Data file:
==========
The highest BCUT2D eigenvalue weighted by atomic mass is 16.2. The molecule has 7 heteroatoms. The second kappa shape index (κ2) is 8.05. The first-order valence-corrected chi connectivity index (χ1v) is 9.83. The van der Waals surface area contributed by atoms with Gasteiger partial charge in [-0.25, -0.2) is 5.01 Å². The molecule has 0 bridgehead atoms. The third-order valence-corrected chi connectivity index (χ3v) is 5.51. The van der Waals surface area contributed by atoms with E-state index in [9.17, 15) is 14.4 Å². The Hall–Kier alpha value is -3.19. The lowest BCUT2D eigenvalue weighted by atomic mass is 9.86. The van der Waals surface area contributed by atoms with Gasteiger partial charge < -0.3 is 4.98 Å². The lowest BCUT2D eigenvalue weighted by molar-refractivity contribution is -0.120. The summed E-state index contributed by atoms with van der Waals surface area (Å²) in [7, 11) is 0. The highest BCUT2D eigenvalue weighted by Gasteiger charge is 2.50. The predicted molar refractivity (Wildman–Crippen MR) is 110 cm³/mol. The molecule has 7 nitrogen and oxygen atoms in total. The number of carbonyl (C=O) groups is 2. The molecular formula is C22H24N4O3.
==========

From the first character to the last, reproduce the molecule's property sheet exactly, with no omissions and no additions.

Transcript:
The highest BCUT2D eigenvalue weighted by atomic mass is 16.2. The molecule has 7 heteroatoms. The second kappa shape index (κ2) is 8.05. The first-order valence-corrected chi connectivity index (χ1v) is 9.83. The van der Waals surface area contributed by atoms with Gasteiger partial charge in [-0.25, -0.2) is 5.01 Å². The molecule has 0 bridgehead atoms. The third-order valence-corrected chi connectivity index (χ3v) is 5.51. The van der Waals surface area contributed by atoms with E-state index in [9.17, 15) is 14.4 Å². The Hall–Kier alpha value is -3.19. The lowest BCUT2D eigenvalue weighted by atomic mass is 9.86. The van der Waals surface area contributed by atoms with Gasteiger partial charge < -0.3 is 4.98 Å². The lowest BCUT2D eigenvalue weighted by molar-refractivity contribution is -0.120. The summed E-state index contributed by atoms with van der Waals surface area (Å²) in [7, 11) is 0. The highest BCUT2D eigenvalue weighted by Gasteiger charge is 2.50. The predicted molar refractivity (Wildman–Crippen MR) is 110 cm³/mol. The molecule has 7 nitrogen and oxygen atoms in total. The number of carbonyl (C=O) groups is 2. The molecular formula is C22H24N4O3.